Russia withdraws from controversial Snake Island south of Ukraine

Russia on Thursday withdrew its troops from a strategically located Black Sea island where they had suffered relentless Ukrainian attacks, but continued to encircle the last stronghold of the Ukrainian resistance in the eastern province of Luhansk.

The Russian defense ministry said it has withdrawn its troops from the island of Zmiyinyy (Slang) off Ukraine’s Black Sea port of Odessa, in what it described as a “goodwill gesture”. The Ukrainian army said the Russians fled the island in two speedboats after a barrage of Ukrainian artillery and missile strikes.

Russian Defense Ministry spokesman Lt.-Gen. Igor Konashenkov insisted the withdrawal was intended to demonstrate that “the Russian Federation did not impede the efforts of the United Nations to establish a humanitarian corridor for the taking of agricultural products from the territory of Ukraine”.

Ukraine and the West have accused Russia of blocking Ukrainian ports to prevent grain exports, contributing to the global food crisis. Russia has denied the allegations, denouncing that Ukraine needs to remove naval mines from the Black Sea to allow safe navigation.

Turkey has tried to strike a deal on unblocking grain exports from Ukraine, but talks dragged on without any sign of rapid progress, with Kiev expressing concern that Russia could use the deal to launch an attack on Odessa .

Response from Andriy Yermak, Presidential Adviser to Ukraine:

Russia took control of the island, which lies on a busy shipping route in the early days of the war, in the apparent hopes of using it to control the area and use it as a launching pad for an attack on Odessa.

The island came to embody Ukrainian resistance to the Russian invasion, when Ukrainian troops there received a request from a Russian warship to surrender or be bombed. ‘Russian warship,’ came the reply, ‘take flight yourself.’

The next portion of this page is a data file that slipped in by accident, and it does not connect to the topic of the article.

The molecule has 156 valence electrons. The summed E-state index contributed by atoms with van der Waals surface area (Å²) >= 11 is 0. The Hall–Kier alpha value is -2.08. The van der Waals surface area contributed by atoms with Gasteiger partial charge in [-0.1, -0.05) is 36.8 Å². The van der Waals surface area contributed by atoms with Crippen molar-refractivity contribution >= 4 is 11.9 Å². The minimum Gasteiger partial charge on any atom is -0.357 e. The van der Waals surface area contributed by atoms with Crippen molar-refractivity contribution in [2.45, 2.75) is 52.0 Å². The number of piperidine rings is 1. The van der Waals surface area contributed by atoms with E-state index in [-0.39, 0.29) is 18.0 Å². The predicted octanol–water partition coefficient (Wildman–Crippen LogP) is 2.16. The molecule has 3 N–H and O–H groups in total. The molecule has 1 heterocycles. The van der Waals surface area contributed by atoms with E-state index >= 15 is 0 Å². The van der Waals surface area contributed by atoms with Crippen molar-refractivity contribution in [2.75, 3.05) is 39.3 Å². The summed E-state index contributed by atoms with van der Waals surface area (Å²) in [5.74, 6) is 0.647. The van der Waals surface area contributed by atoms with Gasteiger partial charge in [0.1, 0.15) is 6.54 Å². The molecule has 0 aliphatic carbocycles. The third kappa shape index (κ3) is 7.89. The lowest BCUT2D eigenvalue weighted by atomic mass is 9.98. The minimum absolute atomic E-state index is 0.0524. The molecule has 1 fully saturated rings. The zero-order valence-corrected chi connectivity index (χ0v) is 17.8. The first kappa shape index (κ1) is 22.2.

The Ukrainian defenders of the island were captured by the Russians, but later released as part of a prisoner swap.

Since the island was taken, the Ukrainian army has relentlessly bombed a small Russian garrison and air defenses stationed there.

Russia targeting Lysychansk

In eastern Ukraine, Moscow continued to push on Thursday to take control of the entire Donbas region. It is centered on the city of Lysychansk, the last remaining Ukrainian stronghold in Luhansk province. Russian forces and their separatist allies control 95 percent of Luhansk and about half of Donetsk, the two provinces that make up largely Russian-speaking Donbas.

The Ukrainian General Staff said Russian forces fired on Lysychansk and clashed with Ukrainian defenders around an oil refinery on the outskirts of the city.

VIEW | Putin critics continue to push for change outside of Russia:

Putin’s opponents who fled Russia to fight for change

Many of Vladimir Putin’s opponents have fled Russia when his regime arrested opposition members and journalists. They tell CBC’s Terence McKenna what they are doing now and how they are continuing their struggle.

Luhansk Governor Serhiy Haidai said Russian reconnaissance units tried to enter Lysychansk on Wednesday but were repelled by Ukrainian forces. He said the Russians were trying to block a highway used to deliver supplies and completely surround the city.